Outside of the military, it is increasingly difficult to make the argument that a well-maintained beard is unacceptable in the professional world. Beards have risen and fallen in popularity many times over the last 200 years, but currently, they seem to be re-surging. Many top corporate executives have adopted the beard, such as the late Steve Jobs of Apple and Google’s co-founder Sergey Brin. While I only counted seven of the world’s top 100 CEO’s with facial hair, by comparison, how many top CEO’s have face tattoos or nose rings? None, because those things are actually considered unprofessional.
I don’t see any compelling reasons to believe that a beard makes one inherently “sloppy” looking.
Is a beard inherently “prideful?”
I should point out that trimming the edges of a beard into a clean shape is the opposite of being “sloppy.” Trimming beards was the norm in the Old Testament, though they would have trimmed the length and not shaped the corners. For many men who don’t grow facial hair evenly in a perfect beard range, shaping the edges is essential if you want to have a beard and not look unkempt.
Do men express pride through their beards? Some do, certainly. And the exact same men no doubt express pride through their hair. Does it follow that all men should shave their heads? No. It does not. The inference by Ballestero is that if you like the look of something, it must be prideful to wear it. The logical deduction is that we ought not wear anything we like the look of. Which leads you to this little brain teaser. For most of my life, I have been clean shaven, with the exception of one short period in which I experimented with growing a beard. I wasn’t a big fan of the look, and I think I look better without it. If I think I look better without a beard, does that mean that shaving is an act of pride? Perhaps I should grow a beard in humility.
There may be many valid reasons to grow a beard, just as there may be many reasons to wear shiny shoes or try a military “high and tight” hair cut for a little while. Curiosity, personal preference, the preference of a wife, or the desire to look more masculine, are all fine reasons to change your haircut or grow a beard. There are even practical benefits for men working in certain climates, as beards keep your face warmer and help filter dust and allergens. Additionally, some men, particularly black men, are prone to painful inflamed bumps and ingrown hairs if they do not allow their beard to grow (a condition known as pseudofolliculitis barbae or PFB). This reflects a way in which tacking on an extra-biblical rule has an unintentionally inequitable effect among different races.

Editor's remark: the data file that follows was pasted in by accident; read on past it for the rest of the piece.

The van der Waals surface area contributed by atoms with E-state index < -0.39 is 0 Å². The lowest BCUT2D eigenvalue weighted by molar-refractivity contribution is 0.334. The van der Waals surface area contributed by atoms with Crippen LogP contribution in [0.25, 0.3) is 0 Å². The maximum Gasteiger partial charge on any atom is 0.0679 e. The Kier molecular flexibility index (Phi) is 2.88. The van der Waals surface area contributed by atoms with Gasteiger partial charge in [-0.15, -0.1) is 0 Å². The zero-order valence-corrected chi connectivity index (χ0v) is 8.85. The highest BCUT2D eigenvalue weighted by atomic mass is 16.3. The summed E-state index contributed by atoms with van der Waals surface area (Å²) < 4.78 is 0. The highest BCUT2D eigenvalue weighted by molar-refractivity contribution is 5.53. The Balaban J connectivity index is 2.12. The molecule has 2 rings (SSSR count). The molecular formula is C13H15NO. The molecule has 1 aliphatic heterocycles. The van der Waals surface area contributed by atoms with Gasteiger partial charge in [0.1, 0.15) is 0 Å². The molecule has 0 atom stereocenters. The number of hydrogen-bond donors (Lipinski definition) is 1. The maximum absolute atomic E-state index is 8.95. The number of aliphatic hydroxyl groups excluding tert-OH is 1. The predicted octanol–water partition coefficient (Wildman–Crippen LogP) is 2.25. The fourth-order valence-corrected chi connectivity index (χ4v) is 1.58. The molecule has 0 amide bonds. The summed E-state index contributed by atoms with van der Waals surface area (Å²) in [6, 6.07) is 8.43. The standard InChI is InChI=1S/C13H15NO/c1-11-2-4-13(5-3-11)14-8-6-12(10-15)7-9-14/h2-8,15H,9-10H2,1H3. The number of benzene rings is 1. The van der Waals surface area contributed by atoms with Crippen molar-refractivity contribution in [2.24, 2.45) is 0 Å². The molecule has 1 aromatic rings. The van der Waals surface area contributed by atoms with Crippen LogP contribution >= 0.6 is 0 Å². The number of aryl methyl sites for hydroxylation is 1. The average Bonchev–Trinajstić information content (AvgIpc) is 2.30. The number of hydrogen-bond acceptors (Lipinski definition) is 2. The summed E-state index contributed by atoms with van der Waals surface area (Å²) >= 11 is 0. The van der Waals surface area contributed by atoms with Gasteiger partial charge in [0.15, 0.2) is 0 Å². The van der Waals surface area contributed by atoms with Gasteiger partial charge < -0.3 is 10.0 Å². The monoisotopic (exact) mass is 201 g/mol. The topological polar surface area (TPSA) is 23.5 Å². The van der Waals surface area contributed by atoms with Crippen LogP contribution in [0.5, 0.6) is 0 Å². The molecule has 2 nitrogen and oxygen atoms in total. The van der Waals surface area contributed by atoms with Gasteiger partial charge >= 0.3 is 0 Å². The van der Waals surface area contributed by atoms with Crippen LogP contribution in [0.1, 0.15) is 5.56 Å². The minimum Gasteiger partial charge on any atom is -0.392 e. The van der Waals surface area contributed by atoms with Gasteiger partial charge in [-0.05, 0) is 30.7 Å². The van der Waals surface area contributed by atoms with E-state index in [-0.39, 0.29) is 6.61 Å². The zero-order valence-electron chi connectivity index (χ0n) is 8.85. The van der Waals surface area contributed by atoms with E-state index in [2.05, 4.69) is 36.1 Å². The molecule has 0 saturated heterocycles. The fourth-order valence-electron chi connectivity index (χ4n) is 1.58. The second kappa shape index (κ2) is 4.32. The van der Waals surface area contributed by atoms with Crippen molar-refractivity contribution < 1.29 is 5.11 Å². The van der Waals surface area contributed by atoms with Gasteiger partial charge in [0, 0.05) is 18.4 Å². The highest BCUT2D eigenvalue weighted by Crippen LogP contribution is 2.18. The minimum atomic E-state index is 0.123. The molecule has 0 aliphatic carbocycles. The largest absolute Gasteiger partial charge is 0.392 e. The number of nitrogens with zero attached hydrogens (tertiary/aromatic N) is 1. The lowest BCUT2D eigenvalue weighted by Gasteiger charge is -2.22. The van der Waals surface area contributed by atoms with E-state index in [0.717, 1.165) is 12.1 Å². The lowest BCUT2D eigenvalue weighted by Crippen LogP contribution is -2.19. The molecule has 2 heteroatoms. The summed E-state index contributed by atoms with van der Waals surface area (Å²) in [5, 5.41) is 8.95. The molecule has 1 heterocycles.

Why are we even talking about this?
Spurlock finishes his advice this way:
“I know many good Christian men who have beards and facial hair. So I am not saying facial hair is a sin. But you must be careful to ask yourself why you are doing what you are doing? Or, why you want to do what you have been told not to do by your authority.”
It is valid that we should always evaluate our motives. You should have good motives for everything you do, including growing your eyebrows out. However, there is another question left standing. Why do “the authorities” try to prevent facial hair at all? Given the case I have laid out, why was this ever brought up in the first place?
It can’t be because our culture and churches are so moral, loving, unified, sexually pure, and wholesome that we only have small details of extra-biblical opinion left to discuss. For some, it may be honest ignorance, and the unchallenged assumption that Grandpa was as close to God as possible, so everything should be done his way. However, I suspect that the reason that some authorities oppose beards is, ironically, pride.
Pride, in the sense that they think their spirituality is so refined, that even their preferences carry moral weight for other people.
Pride, in the sense that they feel their personal grasp of other people’s motives and hearts is so insightful that they can, like God, see motives deep in the soul.
It is simply human to want people to do things your way. I am guilty of it myself. But we certainly shouldn’t be turning beards into a moral issue if God didn’t see fit to.
In the apt words of one critic of this belief, “Why would God put hair on my face, and then send me to Hell for it?”
Church is not a place that should be defined by man’s opinion. If you want opinions, look to the media. Only the Church has the living word of an unchanging God to share. And our opinions will not add any value.